Conflict Management – Brotherhood Unity Delicacy and Strength

This piece is written by a current Deputy Master in the Valley of Atlanta and is about his local body’s approach to conflict management incorporating Thelemic principles and referencing Crowley’s thoughts on conflict.

Do what thou wilt shall be the whole of the Law.

Over the course of the last year much attention has been given to various aspects and levels of conflict in our Order. One positive result of this has been a renewed focus among our leaders and members on our devotion to Pax Templi, the Path of Mediation, and other policies and core values that can help us to manage and even resolve conflict when it arises. And of course, conflict does arise in every local body of the Order from time to time, including our own.

As a large, active, and diverse group here in the Valley of Atlanta, these issues can prove challenging, but we know our fraternal and philosophical values are up to the challenge. It is in that spirit that I have composed this document as a small but necessary step toward better communicating, embracing, and embodying those values. We hope that our efforts will help those in other Valleys to do the same.

Love is the Law, Love under Will.

Frater Volantis

 

Brotherhood, Unity, Delicacy, and Strength

 

By Fr. Volantis

 

Do what thou wilt shall be the whole of the Law.

“Lo, while in The Book of the Law is much of Love, there is no word of Sentimentality. Hate itself is almost like Love! ‘As brothers fight ye!” (Liber AL III:59) All the manly races of the world understand this. The Love of Liber Legis is always bold, virile, even orgiastic. There is delicacy, but it is the delicacy of strength” (“Liber II: The Message of the Master Therion”).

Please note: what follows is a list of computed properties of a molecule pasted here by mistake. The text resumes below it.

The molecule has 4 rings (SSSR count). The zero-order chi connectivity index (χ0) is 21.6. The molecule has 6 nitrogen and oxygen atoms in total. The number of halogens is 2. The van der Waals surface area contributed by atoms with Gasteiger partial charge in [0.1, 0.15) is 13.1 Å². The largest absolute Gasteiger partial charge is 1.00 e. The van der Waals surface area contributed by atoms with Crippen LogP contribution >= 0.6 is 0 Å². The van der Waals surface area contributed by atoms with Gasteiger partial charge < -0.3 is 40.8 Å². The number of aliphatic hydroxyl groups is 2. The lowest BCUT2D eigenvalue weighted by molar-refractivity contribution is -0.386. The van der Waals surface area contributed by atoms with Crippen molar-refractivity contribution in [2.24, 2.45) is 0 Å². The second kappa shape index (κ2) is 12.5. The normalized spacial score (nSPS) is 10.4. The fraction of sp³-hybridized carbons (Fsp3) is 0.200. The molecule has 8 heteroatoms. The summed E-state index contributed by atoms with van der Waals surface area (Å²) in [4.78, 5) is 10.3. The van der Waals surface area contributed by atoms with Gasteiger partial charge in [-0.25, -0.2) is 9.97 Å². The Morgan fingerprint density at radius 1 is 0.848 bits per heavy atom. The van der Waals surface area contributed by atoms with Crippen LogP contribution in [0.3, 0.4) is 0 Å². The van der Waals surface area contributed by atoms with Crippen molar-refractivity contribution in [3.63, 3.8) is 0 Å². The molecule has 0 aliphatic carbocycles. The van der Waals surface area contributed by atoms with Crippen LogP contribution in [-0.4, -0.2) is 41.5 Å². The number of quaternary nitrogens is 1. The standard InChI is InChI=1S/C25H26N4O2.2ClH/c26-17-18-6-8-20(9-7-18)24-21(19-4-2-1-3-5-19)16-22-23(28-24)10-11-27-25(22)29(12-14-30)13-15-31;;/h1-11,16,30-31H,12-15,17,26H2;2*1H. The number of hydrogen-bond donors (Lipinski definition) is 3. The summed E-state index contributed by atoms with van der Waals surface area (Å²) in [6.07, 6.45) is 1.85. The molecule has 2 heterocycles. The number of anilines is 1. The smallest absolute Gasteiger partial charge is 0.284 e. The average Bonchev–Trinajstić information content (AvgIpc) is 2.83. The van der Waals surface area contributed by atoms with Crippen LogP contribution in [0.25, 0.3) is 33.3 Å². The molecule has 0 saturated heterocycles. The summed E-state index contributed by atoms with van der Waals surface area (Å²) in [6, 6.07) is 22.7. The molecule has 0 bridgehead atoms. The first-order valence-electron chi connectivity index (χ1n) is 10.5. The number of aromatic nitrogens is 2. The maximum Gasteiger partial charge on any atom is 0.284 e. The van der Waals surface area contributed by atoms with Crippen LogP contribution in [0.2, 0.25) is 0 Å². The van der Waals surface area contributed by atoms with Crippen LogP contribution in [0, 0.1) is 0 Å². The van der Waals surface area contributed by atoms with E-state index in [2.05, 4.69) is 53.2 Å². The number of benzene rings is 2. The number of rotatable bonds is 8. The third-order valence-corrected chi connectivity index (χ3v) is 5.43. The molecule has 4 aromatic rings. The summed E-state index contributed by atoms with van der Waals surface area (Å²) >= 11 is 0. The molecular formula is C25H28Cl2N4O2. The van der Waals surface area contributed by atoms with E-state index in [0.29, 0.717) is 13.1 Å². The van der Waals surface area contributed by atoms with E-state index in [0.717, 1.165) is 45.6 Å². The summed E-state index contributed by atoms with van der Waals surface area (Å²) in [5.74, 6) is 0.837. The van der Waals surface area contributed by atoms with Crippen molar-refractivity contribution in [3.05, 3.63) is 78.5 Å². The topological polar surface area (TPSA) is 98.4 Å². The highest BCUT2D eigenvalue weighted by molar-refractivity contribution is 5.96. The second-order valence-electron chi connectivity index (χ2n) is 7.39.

I would like to look at Crowley’s commentary as we discuss infighting in our community and how we manage conflict.

“Fight like gentlemen, without malice, because fighting is the best game in the world, and love the second best! Don’t slander your enemy, as the newspapers would have you do; just kill him, and then bury him with honour. Don’t keep crying ‘Foul’ like a fifth-rate pugilist. Don’t boast! Don’t squeal! If you’re down, get up and hit him again! Fights of that sort make fast friends.” (New Commentary III:59, The Law Is For All)

Crowley goes on to further suggest that the “brothers“ fighting is an internal conflict: an Elder Brother, the silent self, that slays the immature Younger Brother, the conscious self. The Elder arises incorruptible after the internal conflict.

Now let us look at the proceeding verse, Liber AL III:58 – “But the keen and the proud, the royal and the lofty; ye are brothers!” Our camaraderie within Thelema, is with these: the keen; the proud, the royal; the lofty. Do we see our fellows as noble, and do we treat them with respect? When we are done sparring, are we ready to fight alongside our noble kin towards our shared goals?

Just as a student of the martial arts may spar with their teacher, without malice, without rancor; so too must brothers fight, leaving aside hatred, we choose instead to be mindful of the bonds that are forged as we learn and grow with one another.